seller is expected to repair, at least you will have foreknowledge of any
The seller will want this inspection performed quickly, so
that you can approve the results and move forward with the purchase. Once you
receive the inspection, you will want to allow yourself sufficient time to
review and approve the report. Remember, in California, the Real Estate Purchase
Contract (RPA) provides for an "As Is" purchase. However, you may attempt
to negotiate with the sellers on which repairs should be performed and who
should pay for those repairs. Otherwise, you can cancel the purchase without
penalty, provided you have included this as a contingency with your offer.
Before closing, you will want to revisit the property to
ensure it is in essentially the same condition as when you wrote your offer,
and to inspect that any required repairs have been performed. You should do this
no sooner than five days before you intend to close.
How Financing Details
Affect Your Offer
Most buyers do not have enough cash available to buy a home,
so they need to obtain a mortgage to finance the purchase. Since you will
probably make your purchase contingent upon obtaining a mortgage, the seller
has the right to be informed of your financing plans in order to evaluate them.
That is one of the major reasons that financing details are included in your
As part of your offer, you will need to disclose the size of
your down payment. Once again, this allows the seller to evaluate your
likelihood of obtaining a home loan. It is easier to get approved for a
mortgage when you make a larger down payment. The underwriting guidelines are
How FHA and VA Loans
Affect Your Offer
Extra Costs to the Seller
If you are obtaining a VA
or FHA loan in order to finance your purchase, you must include that
information in your offer. This is because government loans place additional
financial and performance obligations on the seller.
VA and FHA Appraisals
Home appraisal inspections
on FHA and VA loans are a little more detailed than on conventional loans (and
more expensive). The appraisers are required to perform certain minimum
inspections as well as evaluate the market value of the property. Although
these inspections are not as detailed as a professional home inspection and
should not be considered a substitute, sometimes repairs are required.
These are additional costs
the seller would not be obligated to pay for someone obtaining conventional
financing, so your offer should include a maximum figure for these repairs.
Otherwise the seller is signing the equivalent of a blank check, and they do
not want to do that.
At the same time, whatever
figure you put in will most likely affect the seller’s willingness to negotiate
on price. If you put $500 as an estimate, the seller may be $500 less
negotiable on their price. If no repairs are required, you may have been able
to get the house for $500 less than what you and the seller agreed on as the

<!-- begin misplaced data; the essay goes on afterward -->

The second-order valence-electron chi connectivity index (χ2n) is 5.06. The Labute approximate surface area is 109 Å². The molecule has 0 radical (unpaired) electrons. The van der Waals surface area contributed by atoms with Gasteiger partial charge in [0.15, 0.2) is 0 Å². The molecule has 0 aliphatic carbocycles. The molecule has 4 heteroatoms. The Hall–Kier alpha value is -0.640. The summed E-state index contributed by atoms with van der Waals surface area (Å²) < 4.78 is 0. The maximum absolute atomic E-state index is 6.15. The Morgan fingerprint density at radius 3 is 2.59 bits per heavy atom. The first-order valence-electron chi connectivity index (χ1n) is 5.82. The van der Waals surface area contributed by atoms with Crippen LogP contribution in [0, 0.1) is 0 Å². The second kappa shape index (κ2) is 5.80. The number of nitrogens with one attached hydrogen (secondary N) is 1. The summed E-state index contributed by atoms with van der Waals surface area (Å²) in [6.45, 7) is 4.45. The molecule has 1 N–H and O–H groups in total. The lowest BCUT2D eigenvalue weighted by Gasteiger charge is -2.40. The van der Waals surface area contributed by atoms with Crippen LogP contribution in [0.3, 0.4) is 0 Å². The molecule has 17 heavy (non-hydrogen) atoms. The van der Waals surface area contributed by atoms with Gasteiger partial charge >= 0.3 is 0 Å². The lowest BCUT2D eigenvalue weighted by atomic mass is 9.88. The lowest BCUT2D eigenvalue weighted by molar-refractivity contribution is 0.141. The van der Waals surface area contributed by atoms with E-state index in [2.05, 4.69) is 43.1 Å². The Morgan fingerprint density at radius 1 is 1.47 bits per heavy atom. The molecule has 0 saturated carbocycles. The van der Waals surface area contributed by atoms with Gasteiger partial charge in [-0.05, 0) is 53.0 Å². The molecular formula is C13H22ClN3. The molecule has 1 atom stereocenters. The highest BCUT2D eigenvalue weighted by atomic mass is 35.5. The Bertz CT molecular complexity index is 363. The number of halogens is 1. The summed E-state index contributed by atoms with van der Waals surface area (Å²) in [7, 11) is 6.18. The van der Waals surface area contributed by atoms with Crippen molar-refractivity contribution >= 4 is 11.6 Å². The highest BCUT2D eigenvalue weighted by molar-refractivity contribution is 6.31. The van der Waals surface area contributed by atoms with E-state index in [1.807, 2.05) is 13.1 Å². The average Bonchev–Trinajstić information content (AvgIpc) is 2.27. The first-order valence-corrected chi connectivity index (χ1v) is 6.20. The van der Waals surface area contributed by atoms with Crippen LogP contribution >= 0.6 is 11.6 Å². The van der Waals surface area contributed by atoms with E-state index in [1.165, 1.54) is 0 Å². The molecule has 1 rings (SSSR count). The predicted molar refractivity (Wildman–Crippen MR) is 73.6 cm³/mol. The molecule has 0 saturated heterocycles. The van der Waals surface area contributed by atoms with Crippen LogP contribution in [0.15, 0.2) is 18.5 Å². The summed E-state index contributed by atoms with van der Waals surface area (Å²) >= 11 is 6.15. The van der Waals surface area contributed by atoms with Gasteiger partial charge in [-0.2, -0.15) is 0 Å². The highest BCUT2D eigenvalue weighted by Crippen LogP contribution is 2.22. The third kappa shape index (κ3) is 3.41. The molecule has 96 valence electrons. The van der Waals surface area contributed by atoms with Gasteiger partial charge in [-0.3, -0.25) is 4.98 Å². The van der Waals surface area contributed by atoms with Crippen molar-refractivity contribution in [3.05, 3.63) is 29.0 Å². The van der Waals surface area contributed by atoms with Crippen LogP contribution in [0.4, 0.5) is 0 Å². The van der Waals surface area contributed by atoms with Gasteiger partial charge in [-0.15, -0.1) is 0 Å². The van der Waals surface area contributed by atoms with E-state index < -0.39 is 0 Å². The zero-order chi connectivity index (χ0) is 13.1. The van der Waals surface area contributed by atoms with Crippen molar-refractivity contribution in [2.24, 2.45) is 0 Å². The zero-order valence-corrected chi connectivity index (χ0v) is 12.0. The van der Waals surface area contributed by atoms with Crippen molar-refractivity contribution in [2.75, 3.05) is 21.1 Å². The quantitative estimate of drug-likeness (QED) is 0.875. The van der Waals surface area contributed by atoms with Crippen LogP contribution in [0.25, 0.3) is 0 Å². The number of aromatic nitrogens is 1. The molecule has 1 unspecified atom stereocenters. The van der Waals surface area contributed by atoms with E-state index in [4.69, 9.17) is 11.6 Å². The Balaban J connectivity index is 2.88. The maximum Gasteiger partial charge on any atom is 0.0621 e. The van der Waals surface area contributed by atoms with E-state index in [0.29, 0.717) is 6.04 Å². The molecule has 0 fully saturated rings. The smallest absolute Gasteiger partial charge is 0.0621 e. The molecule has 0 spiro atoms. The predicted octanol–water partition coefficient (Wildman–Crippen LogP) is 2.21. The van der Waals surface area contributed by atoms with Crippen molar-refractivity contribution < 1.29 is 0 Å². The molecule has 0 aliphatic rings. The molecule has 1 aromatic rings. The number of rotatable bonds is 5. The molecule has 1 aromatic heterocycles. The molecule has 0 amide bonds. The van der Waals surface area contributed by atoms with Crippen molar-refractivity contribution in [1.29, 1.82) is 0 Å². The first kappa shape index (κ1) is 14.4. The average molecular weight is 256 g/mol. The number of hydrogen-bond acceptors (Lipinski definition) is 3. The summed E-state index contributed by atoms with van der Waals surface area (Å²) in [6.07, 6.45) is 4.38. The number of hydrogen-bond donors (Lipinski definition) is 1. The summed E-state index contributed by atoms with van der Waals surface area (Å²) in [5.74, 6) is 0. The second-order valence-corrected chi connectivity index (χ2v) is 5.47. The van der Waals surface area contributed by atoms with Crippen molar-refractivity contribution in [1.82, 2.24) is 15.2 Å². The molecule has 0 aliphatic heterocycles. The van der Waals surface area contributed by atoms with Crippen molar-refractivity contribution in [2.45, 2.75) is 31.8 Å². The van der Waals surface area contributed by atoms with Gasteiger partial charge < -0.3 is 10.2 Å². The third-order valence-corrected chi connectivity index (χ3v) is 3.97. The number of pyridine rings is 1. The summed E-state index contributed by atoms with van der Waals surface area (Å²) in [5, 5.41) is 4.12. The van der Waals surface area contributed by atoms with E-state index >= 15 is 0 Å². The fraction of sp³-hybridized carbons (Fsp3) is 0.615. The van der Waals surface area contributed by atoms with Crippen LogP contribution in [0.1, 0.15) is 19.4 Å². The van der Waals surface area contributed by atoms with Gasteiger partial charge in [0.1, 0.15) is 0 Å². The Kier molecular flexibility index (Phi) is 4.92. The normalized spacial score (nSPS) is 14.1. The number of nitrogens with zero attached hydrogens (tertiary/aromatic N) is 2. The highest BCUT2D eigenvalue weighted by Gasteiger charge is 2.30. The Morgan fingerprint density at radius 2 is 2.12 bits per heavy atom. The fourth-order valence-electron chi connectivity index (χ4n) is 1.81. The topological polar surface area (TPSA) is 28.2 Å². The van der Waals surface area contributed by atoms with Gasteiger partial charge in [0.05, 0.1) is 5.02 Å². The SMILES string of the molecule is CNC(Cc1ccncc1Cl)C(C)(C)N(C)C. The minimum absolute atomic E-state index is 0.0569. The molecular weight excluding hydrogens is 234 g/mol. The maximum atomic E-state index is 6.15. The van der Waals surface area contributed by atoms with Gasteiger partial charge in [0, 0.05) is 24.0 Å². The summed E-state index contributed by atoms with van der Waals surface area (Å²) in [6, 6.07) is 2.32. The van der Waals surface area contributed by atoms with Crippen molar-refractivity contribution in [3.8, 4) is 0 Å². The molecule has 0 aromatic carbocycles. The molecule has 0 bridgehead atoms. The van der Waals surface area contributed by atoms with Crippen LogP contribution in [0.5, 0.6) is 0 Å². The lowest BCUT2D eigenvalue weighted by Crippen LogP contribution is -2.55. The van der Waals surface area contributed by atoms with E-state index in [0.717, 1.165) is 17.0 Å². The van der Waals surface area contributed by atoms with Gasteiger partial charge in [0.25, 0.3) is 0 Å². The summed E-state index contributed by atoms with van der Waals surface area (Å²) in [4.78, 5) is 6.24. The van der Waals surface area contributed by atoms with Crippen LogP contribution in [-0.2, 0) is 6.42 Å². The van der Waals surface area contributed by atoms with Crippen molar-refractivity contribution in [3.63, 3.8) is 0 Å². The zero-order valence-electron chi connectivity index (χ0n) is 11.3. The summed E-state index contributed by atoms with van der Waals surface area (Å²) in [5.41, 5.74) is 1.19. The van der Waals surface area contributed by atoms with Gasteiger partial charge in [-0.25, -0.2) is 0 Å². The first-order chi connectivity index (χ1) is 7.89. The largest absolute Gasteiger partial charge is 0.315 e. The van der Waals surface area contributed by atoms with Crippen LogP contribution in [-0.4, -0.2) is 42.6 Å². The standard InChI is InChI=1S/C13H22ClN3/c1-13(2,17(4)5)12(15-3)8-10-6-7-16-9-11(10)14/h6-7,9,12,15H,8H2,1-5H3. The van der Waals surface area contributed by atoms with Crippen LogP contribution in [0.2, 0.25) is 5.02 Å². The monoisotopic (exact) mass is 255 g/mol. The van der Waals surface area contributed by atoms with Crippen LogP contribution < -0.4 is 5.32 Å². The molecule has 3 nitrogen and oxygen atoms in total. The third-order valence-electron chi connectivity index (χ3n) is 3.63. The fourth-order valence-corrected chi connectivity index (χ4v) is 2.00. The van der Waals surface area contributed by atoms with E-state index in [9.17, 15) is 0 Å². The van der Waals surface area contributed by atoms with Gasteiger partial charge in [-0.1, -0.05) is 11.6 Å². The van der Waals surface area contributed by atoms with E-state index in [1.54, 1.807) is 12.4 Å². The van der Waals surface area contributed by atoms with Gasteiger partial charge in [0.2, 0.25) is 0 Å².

price. The solution is to add a clause to your offer that goes something like
this. "If required repairs cost less than the maximum amount allowed, the
excess will be credited toward buyer’s closing costs."
Escrow or Settlement
For example, you are going
to need an escrow or settlement company to act as an "independent third
party" between you and the seller. In this area we call it
"Escrow". Without having a third party involved, how do you know that
when you write a check to Escrow, you are going to get the deed? This is the
type of service provided by escrow. They will hold your deposit and coordinate
much of the activity that goes on during the escrow period.
Since this third party is
very important to both you and the seller and both of you will pay fees to this
company, it is important to agree on which service to use. Therefore, your
choice should be part of the offer. Since you do not buy a home every other
week or so, you are probably unfamiliar with companies that provide this
service. Your agent can make a recommendation.
Title insurance is
important because, by providing you with an Owners Policy, they insure that you
have clear title to the property. If there are any problems later, you can
always go back to the title insurance company and have them clear it up. Since
it is customary for the seller to pay for the owner’s policy, they have an
interest in which company is used.
However, you are going to
pay a fee to the title insurance company, too. This is for the Lender’s Policy.
The lender’s policy insures your mortgage lender that there are no liens or
judgments against the property and that the mortgage will be in first position.
In other words, should you sell the property or refinance it, their mortgage
gets paid first, before any other claims against the property.
The lender’s policy is less
expensive than the owner’s policy because the lender's policy is based on the
loan amount and the Owner's policy is based on the Sales Price.
Termite and Pest Inspection
As part of your offer, you
may require a termite and wood destroying pest inspection. This company not
only inspects for termite damage and pest infestations, but also inspects for
dry rot and water damage, among other things.